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In the summer of 2020, border tensions between India and China and the future of their bilateral relations came to dominate the news cycle in the subcontinent—or at least the space left over by the coronavirus pandemic. Although foreign policy experts are right to discuss the boundary dispute at the core of India-China tensions, they must not ignore the many other potential sources of tensions. One of the most significant is the probable implementation of large-scale geoengineering projects.

As emissions reductions prove elusive, major emitters are increasingly looking for other solutions to reduce global warming. Both China and India are exploring carbon dioxide removal or negative emission technologies. More controversially, they are also studying solar radiation management, a technological domain in which China is far ahead of India and the risk of bilateral disagreement is extremely high. The foreign policy community needs to incorporate climate change issues—especially geoengineering—into foreign policy.

Geoengineering’s Potential to Heighten Tension

The emergence of ambitious geoengineering technologies could exacerbate tensions and even hostility between nations such as India and China. Without regulation, one country’s efforts could affect other countries. While China has not yet shown signs of “unilaterally” deploying geoengineering projects on the ground, the scale of its weather modification and other massive engineering projects, including mega-dam projects (such as the Three Gorges), suggests China is willing to deploy large-scale geoengineering schemes to tackle the impacts of climate change and achieve its Paris targets.

Take, for example, China’s large-scale weather modification project, Tianhe, or Sky River—a cloud seeding geoengineering project. The project has potential security implications for neighboring countries, including India, and other South and Southeast Asian countries.

Tianhe’s climate geoengineering venture aims to manage drought-like conditions in the northern parts of the county that receive less rainfall and are seeing declining water levels in its rivers. With the project, China seeks to blast silver iodide particles into the atmosphere using fuel-burning chambers in order to transfer more water from the Yangtze River basin to the Yellow River basin via water vapor that becomes rainfall.

If past patterns repeat, conflicts may arise. India has accused China of creating floods in its northeast through suspicious dam-building activities. The Tianhe project could further heighten concerns in the South and Southeast Asian regions, as the Tibetan Plateau is the source of major rivers such as the Indus, and Brahmaputra. Some Chinese scientists regard the project, led by researchers from Tsinghua University and Qinghai University, as technically “unfeasible,” and scientifically “delusional.” But if it is to go through, it could unpredictably affect local and transboundary ecosystems, precipitation patterns, and even the long-term regional climate. These variables could raise the importance of information and data sharing (transparency) that is at times held hostage by geopolitical dynamics, as was the case during the 2017 Doklam military standoff between India and China, when owing to “technical” reasons, the latter did not share water flow data with the former.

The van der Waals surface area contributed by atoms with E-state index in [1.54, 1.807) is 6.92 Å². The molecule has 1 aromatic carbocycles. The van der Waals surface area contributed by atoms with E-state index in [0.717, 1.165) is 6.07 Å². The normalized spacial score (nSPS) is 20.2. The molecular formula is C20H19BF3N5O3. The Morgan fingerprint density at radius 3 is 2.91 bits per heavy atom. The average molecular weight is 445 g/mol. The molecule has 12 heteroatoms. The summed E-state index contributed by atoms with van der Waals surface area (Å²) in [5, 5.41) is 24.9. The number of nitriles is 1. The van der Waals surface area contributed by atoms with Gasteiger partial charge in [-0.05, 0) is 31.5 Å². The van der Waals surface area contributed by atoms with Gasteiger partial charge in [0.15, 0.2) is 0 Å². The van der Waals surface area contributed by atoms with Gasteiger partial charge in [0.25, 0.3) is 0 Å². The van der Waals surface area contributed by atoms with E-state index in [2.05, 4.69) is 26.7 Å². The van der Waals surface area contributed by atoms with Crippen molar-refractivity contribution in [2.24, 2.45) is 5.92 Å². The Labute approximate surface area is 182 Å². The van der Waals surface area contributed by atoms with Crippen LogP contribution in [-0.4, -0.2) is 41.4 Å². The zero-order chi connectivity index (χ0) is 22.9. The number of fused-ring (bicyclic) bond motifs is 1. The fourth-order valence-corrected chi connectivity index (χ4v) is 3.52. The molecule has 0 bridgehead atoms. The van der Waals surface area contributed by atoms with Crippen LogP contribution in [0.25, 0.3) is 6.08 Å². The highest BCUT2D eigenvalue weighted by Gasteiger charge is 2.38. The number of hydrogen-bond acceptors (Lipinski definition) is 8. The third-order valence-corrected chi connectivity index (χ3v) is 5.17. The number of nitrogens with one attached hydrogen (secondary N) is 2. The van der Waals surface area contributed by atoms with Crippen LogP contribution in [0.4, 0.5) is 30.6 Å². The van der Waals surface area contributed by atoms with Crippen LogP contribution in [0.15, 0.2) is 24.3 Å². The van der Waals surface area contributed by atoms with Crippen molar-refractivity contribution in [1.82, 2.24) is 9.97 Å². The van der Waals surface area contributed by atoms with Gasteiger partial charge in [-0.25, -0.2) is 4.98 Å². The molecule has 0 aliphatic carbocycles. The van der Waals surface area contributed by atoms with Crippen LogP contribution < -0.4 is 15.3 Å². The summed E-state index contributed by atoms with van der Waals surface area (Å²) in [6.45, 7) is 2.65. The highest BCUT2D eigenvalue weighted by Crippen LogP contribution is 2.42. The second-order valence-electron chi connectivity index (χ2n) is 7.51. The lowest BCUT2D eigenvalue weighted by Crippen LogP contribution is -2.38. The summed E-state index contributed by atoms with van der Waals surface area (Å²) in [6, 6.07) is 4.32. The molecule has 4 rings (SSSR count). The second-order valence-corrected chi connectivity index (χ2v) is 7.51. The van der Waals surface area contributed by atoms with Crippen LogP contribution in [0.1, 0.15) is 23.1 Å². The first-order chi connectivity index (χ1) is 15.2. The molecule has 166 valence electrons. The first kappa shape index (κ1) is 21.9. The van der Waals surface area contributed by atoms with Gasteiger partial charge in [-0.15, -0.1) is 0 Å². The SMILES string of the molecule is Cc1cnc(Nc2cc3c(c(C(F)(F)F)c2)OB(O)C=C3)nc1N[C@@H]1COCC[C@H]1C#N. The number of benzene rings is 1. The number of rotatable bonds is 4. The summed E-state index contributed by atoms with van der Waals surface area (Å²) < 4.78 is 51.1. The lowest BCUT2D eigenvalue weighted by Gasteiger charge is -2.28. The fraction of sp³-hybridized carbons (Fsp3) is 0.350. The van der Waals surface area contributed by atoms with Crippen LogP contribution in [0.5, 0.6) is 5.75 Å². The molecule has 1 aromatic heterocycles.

Just how solar geoengineering may affect regional climate and weather patterns is unclear, but the impacts are potentially significant. Climate change already seems to be affecting the Indian Summer Monsoon Rainfall (ISMR) that is the lifeline of all the South Asian economies. Studies have attributed a decline in the total rainfall and a concurrent rise in the magnitude and frequency of extreme rainfall events to climate change in many parts of India and other South Asian countries. A few scientific studies have also pointed out that using techniques such as injection of stratospheric aerosols to cool the planet (the effect is comparable to that of a volcanic eruption) may reduce rainfall in India and China and may affect the ozone layer too, by thinning it. The deployment of such initiatives in the region could therefore unleash far-reaching repercussions for ecological, livelihood, economic, social, and human security.

The Geopolitical Divide Between the Haves and Have-Nots

The consequences of a lack of safeguards on unregulated geoengineering could be disastrous, particularly for developing countries that do not possess enough resources to undertake research and development (R&D) in the field, deploy such schemes on a large-scale, or deal with their unintended outcomes. Geoengineering research, especially solar geoengineering, both in terms of technological innovation and futuristic governance frameworks, continues to be dominated by the Global North (primarily North America and Western Europe).

These dynamics could exacerbate the geopolitical divide between the haves and have-nots or winners and losers, an asymmetry in the international system that developing countries have long contested. Yet, scientists have spoken about the need to implement geoengineering not just to prevent a future climate emergency, but also to create “equity” in connection with the possibility of reducing surface temperature faster than mitigation, in a way that will be comparatively cheaper than adaptation, and as a moral obligation to save the global poor.